6. Every fall, the women of Kura and the surrounding villages choose their mates from the transient men. Sometimes the men express their interest first by bringing gifts to the women they hope will choose them. What are the criteria for a good mate? Why does Snap choose Ash? Why does Whistle choose Bapoto?
7. On page 60, Bapoto explains his thoughts on who the Great One is and why she must be appeased with rituals and prayer. How does his perspective differ from the worldview of Kura? What is the significance of this shift in perspective, and what does it mean for the people to accept his beliefs? How do you feel about Granite’s opinion on page 232, that it “never hurts to watch all the burrow holes?”
8. Bapoto successfully introduces ideas of a supernatural being and of life after death to people who have previously understood their world only through their senses. How does he do this? What needs does Bapoto’s Great One fulfill? Does Bapoto’s personality matter?
9. Modern societies have only recently begun to recognize that many, possibly most, rapes are motivated by a need for power over the victim rather than as a result of sexual desire. How is rape perceived in Daughter of Kura compared to later societies? How does Snap’s perception of the attack compare to the perception of Burrow? Of Mzuza? Of Whistle?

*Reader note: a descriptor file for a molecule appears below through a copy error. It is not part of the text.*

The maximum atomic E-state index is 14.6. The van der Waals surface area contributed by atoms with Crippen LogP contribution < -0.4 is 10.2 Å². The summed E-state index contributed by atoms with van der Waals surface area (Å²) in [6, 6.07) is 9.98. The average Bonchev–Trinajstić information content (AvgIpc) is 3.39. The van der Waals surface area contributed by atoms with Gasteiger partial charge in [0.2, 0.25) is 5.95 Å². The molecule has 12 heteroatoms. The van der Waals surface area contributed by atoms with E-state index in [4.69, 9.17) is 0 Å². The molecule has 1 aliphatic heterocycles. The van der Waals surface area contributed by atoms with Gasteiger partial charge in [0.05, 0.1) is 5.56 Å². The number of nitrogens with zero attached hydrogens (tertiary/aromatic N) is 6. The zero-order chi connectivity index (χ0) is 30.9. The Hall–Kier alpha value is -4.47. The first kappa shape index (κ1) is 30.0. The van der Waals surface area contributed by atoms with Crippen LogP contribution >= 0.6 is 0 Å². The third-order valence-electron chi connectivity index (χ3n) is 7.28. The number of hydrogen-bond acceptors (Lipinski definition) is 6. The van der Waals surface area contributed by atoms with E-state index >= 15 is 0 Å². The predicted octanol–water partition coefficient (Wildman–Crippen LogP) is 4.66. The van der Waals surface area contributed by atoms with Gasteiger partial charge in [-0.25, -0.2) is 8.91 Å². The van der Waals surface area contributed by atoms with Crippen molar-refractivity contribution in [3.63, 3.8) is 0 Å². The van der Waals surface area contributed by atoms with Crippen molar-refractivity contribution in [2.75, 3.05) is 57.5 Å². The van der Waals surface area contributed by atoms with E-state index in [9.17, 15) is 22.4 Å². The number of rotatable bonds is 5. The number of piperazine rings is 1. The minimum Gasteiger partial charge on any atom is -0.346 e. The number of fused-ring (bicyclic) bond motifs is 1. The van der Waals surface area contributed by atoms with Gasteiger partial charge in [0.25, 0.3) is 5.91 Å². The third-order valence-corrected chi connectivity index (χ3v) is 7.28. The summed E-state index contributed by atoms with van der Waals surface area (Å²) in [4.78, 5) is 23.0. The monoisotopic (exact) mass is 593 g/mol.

10. Why does Snap finally begin to believe in the Great One? Why does she stop? When Granite asks why a benevolent spirit would allow terrible things to happen on page 237, Snap signs to Granite, “Maybe ‘why’ is not the right question.” What do you think this means? Do you agree or disagree?
11. Which character in the story did you most identify with and why? Do you think the challenges these people face are universal and even modern? Explain your opinion.
12. Because Daughter of Kura is set so far in the past, its characters’ lives are based on a little archaeological evidence, some anthropological theories, and quite a bit of speculation. What characteristics of modern humans do you see emerging in Snap’s people? What characteristics of Snap’s people are more like non-human species?